- Lower standard of proof. In a criminal case, the prosecutor must prove to the court that the accused perpetrator is guilty “beyond a reasonable doubt”; in a civil lawsuit, the claimant (or “plaintiff”) must prove to the court the defendant (the perpetrator or the employer and anyone else against whom the lawsuit is made) is liable “on a balance of probabilities” (more likely than not), a lower threshold. It’s therefore possible a criminal complaint could fail – but a civil lawsuit based on the very same incident succeed. Think O.J. Simpson (the criminal trial).
- Perpetrator’s compulsion to testify under oath. In a criminal case, the accused perpetrator can’t be compelled to testify (and in turn, open to cross-examination) under oath: they have a right to remain silent and can’t be penalized for exercising that right. Yet practically, the complainant must testify. Think Jian Ghomeshi. In a civil lawsuit, the claimant (plaintiff) can compel the defendant (the perpetrator, employer(s), etc.) to answer questions under oath before the trial in the process called “discovery”. And while not legally compelled to testify under oath at a trial, practically the defendant might have to, or risk the court drawing an adverse inference for failing to do so – permissible in a civil case. Think O.J. Simpson (the civil trial).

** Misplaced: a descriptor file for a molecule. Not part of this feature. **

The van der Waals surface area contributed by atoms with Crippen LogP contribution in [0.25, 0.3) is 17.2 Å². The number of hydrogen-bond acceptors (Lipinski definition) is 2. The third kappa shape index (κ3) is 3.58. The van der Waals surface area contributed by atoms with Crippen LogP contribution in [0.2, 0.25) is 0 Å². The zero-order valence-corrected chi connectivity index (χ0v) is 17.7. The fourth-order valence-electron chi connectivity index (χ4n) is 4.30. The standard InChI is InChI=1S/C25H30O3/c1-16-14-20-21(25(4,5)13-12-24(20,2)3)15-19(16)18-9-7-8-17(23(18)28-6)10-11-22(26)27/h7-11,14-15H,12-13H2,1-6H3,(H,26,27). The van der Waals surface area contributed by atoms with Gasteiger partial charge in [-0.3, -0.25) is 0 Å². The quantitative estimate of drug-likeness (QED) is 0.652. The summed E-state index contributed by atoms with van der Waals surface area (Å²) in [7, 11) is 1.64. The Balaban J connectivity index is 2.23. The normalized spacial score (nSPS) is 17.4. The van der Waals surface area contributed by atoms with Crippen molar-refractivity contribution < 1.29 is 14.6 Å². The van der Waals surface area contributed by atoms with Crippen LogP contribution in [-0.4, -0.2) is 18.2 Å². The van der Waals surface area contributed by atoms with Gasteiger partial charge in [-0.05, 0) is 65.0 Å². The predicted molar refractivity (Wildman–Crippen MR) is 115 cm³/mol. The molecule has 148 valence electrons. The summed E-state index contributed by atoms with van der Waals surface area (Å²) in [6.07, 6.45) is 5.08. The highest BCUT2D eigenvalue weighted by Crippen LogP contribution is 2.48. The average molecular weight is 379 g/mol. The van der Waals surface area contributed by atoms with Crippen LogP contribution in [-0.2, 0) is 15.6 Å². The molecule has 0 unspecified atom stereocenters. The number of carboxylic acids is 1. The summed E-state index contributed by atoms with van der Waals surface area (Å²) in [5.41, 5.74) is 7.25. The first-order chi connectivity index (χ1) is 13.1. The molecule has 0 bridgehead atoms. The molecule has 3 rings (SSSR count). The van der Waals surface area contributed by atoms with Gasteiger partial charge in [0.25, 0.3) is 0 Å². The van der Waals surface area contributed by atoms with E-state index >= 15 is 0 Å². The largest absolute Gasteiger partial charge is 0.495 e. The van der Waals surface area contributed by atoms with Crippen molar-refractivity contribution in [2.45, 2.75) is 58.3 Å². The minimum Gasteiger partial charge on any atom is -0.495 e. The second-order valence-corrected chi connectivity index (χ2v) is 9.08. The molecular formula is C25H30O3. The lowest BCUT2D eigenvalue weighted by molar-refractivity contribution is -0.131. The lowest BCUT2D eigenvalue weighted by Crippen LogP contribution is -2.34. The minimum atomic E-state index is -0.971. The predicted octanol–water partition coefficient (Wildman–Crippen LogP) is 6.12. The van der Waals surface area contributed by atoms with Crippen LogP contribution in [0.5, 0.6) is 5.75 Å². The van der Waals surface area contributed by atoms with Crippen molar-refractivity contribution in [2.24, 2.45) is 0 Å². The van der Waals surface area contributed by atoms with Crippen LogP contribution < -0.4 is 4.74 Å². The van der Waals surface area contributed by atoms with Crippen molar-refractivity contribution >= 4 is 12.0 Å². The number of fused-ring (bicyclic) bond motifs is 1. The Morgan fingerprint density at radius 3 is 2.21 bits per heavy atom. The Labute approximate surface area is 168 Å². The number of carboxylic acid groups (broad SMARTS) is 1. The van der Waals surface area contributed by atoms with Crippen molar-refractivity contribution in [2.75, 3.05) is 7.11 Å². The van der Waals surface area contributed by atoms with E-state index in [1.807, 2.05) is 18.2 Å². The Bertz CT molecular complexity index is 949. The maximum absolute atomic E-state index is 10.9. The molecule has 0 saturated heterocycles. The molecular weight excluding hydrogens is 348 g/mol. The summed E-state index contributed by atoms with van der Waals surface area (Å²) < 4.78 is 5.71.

- Control. In a criminal case or a complaint under regulatory laws, the government’s lawyer (the prosecutor) or the regulatory agency’s representatives control the proceedings in all respects, and things can get bogged down in the “bureaucracy”. In a civil lawsuit, the claimant (usually via their legal counsel) typically “controls” the pace and direction of the legal proceedings. However, an employee victim of sexual harassment doesn’t need a lawyer to make a complaint under one of the regulatory laws; although it’s not a legal requirement to have one to launch or continue a civil lawsuit, it’s often a practical necessity.